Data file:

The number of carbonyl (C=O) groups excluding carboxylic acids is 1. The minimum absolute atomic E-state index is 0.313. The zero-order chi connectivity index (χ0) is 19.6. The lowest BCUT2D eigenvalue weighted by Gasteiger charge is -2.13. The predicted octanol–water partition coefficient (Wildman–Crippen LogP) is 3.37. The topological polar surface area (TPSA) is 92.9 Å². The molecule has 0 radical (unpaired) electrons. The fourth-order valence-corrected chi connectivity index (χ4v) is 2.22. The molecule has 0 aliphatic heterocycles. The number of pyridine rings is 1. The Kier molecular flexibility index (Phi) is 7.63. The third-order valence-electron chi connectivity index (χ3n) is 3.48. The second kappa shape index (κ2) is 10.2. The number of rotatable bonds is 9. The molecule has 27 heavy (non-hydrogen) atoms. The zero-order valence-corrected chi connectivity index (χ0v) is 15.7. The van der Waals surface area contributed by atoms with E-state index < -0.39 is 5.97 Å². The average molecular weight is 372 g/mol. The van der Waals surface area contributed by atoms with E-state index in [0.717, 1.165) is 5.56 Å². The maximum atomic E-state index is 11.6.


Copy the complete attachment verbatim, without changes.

The number of carbonyl (C=O) groups excluding carboxylic acids is 1. The minimum absolute atomic E-state index is 0.313. The zero-order chi connectivity index (χ0) is 19.6. The lowest BCUT2D eigenvalue weighted by Gasteiger charge is -2.13. The predicted octanol–water partition coefficient (Wildman–Crippen LogP) is 3.37. The topological polar surface area (TPSA) is 92.9 Å². The molecule has 0 radical (unpaired) electrons. The fourth-order valence-corrected chi connectivity index (χ4v) is 2.22. The molecule has 0 aliphatic heterocycles. The number of pyridine rings is 1. The Kier molecular flexibility index (Phi) is 7.63. The third-order valence-electron chi connectivity index (χ3n) is 3.48. The second kappa shape index (κ2) is 10.2. The number of rotatable bonds is 9. The molecule has 27 heavy (non-hydrogen) atoms. The zero-order valence-corrected chi connectivity index (χ0v) is 15.7. The van der Waals surface area contributed by atoms with E-state index < -0.39 is 5.97 Å². The average molecular weight is 372 g/mol. The van der Waals surface area contributed by atoms with E-state index in [0.717, 1.165) is 5.56 Å². The maximum atomic E-state index is 11.6.